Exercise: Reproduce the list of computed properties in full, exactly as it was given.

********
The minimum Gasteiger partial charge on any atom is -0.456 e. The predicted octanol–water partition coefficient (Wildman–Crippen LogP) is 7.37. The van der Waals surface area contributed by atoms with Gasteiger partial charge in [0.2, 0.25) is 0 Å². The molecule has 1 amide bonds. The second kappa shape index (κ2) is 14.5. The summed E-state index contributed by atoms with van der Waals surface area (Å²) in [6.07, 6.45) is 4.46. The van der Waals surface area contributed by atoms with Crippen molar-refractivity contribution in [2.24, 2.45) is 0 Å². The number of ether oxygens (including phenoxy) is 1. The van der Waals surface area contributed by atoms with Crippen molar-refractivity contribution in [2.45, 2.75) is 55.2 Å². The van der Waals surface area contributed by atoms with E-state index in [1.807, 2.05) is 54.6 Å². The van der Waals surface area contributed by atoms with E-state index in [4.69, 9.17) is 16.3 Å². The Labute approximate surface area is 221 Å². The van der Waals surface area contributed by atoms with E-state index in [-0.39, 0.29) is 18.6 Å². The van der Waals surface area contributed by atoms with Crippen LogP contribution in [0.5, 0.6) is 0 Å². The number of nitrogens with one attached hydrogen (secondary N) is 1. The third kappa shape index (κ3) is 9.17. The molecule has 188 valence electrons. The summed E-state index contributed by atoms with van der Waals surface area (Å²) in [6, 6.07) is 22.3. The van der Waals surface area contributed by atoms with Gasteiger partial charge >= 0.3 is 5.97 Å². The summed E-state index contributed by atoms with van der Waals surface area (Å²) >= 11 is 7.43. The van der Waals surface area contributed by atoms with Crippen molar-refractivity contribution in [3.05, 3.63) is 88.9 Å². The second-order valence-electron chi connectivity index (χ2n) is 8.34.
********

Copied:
The minimum Gasteiger partial charge on any atom is -0.456 e. The predicted octanol–water partition coefficient (Wildman–Crippen LogP) is 7.37. The van der Waals surface area contributed by atoms with Gasteiger partial charge in [0.2, 0.25) is 0 Å². The molecule has 1 amide bonds. The second kappa shape index (κ2) is 14.5. The summed E-state index contributed by atoms with van der Waals surface area (Å²) in [6.07, 6.45) is 4.46. The van der Waals surface area contributed by atoms with Crippen molar-refractivity contribution in [2.24, 2.45) is 0 Å². The number of ether oxygens (including phenoxy) is 1. The van der Waals surface area contributed by atoms with Crippen molar-refractivity contribution in [2.45, 2.75) is 55.2 Å². The van der Waals surface area contributed by atoms with E-state index in [1.807, 2.05) is 54.6 Å². The van der Waals surface area contributed by atoms with E-state index in [4.69, 9.17) is 16.3 Å². The Labute approximate surface area is 221 Å². The van der Waals surface area contributed by atoms with E-state index in [-0.39, 0.29) is 18.6 Å². The van der Waals surface area contributed by atoms with Crippen LogP contribution in [0.5, 0.6) is 0 Å². The number of nitrogens with one attached hydrogen (secondary N) is 1. The third kappa shape index (κ3) is 9.17. The molecule has 188 valence electrons. The summed E-state index contributed by atoms with van der Waals surface area (Å²) in [6, 6.07) is 22.3. The van der Waals surface area contributed by atoms with Gasteiger partial charge >= 0.3 is 5.97 Å². The summed E-state index contributed by atoms with van der Waals surface area (Å²) >= 11 is 7.43. The van der Waals surface area contributed by atoms with Crippen molar-refractivity contribution in [3.05, 3.63) is 88.9 Å². The second-order valence-electron chi connectivity index (χ2n) is 8.34.